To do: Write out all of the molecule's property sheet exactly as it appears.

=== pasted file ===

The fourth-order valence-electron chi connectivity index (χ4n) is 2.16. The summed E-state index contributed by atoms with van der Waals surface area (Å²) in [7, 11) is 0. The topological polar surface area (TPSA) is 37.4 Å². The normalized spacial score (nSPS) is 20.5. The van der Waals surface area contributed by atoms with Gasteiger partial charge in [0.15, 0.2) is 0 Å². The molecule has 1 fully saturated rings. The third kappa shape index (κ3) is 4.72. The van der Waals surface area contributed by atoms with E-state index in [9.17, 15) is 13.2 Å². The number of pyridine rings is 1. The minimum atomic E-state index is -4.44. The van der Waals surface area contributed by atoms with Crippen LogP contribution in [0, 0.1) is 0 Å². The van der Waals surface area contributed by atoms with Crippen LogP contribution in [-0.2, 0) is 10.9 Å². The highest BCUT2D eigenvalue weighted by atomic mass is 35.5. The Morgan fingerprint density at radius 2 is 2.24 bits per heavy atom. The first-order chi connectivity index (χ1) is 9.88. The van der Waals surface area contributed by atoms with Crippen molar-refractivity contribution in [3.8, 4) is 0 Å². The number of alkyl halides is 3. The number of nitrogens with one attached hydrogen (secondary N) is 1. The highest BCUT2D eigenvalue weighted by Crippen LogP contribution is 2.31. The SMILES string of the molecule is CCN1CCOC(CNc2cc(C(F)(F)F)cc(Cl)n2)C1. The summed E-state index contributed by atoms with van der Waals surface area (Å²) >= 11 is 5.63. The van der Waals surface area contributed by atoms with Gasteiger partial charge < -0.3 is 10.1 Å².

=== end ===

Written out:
The fourth-order valence-electron chi connectivity index (χ4n) is 2.16. The summed E-state index contributed by atoms with van der Waals surface area (Å²) in [7, 11) is 0. The topological polar surface area (TPSA) is 37.4 Å². The normalized spacial score (nSPS) is 20.5. The van der Waals surface area contributed by atoms with Gasteiger partial charge in [0.15, 0.2) is 0 Å². The molecule has 1 fully saturated rings. The third kappa shape index (κ3) is 4.72. The van der Waals surface area contributed by atoms with E-state index in [9.17, 15) is 13.2 Å². The number of pyridine rings is 1. The minimum atomic E-state index is -4.44. The van der Waals surface area contributed by atoms with Crippen LogP contribution in [0, 0.1) is 0 Å². The van der Waals surface area contributed by atoms with Crippen LogP contribution in [-0.2, 0) is 10.9 Å². The highest BCUT2D eigenvalue weighted by atomic mass is 35.5. The Morgan fingerprint density at radius 2 is 2.24 bits per heavy atom. The first-order chi connectivity index (χ1) is 9.88. The van der Waals surface area contributed by atoms with Crippen molar-refractivity contribution in [3.8, 4) is 0 Å². The number of alkyl halides is 3. The number of nitrogens with one attached hydrogen (secondary N) is 1. The highest BCUT2D eigenvalue weighted by Crippen LogP contribution is 2.31. The SMILES string of the molecule is CCN1CCOC(CNc2cc(C(F)(F)F)cc(Cl)n2)C1. The summed E-state index contributed by atoms with van der Waals surface area (Å²) >= 11 is 5.63. The van der Waals surface area contributed by atoms with Gasteiger partial charge < -0.3 is 10.1 Å².